This essay explores the efforts of forensic pathologists in the United States to establish the intellectual and social territory of their specialty, both inside and outside of medicine, and to control the institutional context of its practice. This process pitted forensic pathologists against powerful political machines for control of the coroner's office, where the application of medical knowledge legitimized social policy; against the legal profession for control of the application of forensic science in the courts; and against fellow members of the American medical profession for control of entry to the specialty.
For more than twenty-seven years Science, Technology & Human Values has provided the forum for cutting-edge research and debate in this dynamic and important field.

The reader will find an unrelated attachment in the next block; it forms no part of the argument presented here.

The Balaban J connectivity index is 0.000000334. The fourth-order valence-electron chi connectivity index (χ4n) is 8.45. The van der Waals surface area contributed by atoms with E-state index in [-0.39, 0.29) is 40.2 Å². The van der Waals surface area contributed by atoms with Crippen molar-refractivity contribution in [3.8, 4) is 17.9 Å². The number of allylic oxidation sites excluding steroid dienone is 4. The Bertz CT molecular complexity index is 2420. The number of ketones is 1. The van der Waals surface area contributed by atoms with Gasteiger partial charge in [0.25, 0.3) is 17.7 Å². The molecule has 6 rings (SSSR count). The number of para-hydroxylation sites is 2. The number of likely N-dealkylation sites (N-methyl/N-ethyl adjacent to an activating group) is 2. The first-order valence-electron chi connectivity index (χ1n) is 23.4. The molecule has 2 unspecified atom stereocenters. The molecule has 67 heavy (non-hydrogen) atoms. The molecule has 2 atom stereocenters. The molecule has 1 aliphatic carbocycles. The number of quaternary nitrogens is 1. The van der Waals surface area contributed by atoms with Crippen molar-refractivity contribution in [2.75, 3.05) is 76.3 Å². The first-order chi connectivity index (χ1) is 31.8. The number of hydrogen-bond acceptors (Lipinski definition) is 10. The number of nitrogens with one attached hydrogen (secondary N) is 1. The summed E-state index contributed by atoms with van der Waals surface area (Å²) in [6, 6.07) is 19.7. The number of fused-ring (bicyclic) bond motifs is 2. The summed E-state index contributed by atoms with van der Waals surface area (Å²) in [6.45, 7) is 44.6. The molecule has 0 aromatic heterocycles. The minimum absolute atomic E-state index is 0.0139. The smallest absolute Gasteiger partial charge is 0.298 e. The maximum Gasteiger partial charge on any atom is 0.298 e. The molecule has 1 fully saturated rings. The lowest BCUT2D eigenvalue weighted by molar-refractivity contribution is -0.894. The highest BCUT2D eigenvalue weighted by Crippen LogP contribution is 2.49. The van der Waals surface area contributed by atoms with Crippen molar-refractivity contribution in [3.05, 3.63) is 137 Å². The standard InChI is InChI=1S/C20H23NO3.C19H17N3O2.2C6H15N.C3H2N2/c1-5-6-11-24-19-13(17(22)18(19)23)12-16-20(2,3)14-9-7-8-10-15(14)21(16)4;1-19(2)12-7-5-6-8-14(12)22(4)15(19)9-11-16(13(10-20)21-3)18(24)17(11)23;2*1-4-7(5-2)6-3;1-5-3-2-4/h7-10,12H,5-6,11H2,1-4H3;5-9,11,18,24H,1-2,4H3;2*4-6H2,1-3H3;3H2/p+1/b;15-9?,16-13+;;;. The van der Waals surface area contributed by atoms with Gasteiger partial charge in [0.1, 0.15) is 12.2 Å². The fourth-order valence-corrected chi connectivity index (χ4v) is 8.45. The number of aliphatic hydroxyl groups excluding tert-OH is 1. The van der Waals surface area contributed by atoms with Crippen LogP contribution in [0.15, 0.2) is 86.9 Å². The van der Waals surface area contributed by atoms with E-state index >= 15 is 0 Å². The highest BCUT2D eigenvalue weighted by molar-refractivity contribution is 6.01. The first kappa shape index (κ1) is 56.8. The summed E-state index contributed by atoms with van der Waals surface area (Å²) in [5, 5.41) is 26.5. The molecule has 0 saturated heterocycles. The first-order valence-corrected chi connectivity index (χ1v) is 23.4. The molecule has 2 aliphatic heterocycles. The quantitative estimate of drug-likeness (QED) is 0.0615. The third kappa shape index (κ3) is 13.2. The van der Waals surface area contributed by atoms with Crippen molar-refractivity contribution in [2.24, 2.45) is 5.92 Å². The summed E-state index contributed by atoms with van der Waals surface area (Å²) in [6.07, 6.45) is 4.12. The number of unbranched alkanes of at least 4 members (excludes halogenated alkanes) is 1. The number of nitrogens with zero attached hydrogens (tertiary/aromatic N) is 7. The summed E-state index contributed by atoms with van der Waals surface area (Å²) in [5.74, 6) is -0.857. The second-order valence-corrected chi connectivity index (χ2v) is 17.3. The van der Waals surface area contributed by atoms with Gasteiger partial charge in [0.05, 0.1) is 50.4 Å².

Sage Publications began in 1965 with a desire to be the first commercial publisher of both academic books and journals in the social sciences and was founded on a strong belief in the value of quality information for shaping public policy. Sage has always been guided by a pioneering vision and the spirit to respond to new challenges. This has led to rapid growth rooted in a dynamic determination to deliver new knowledge globally. Sage is now a multinational publisher producing books, journals, videos, and software that disseminate knowledge throughout the world.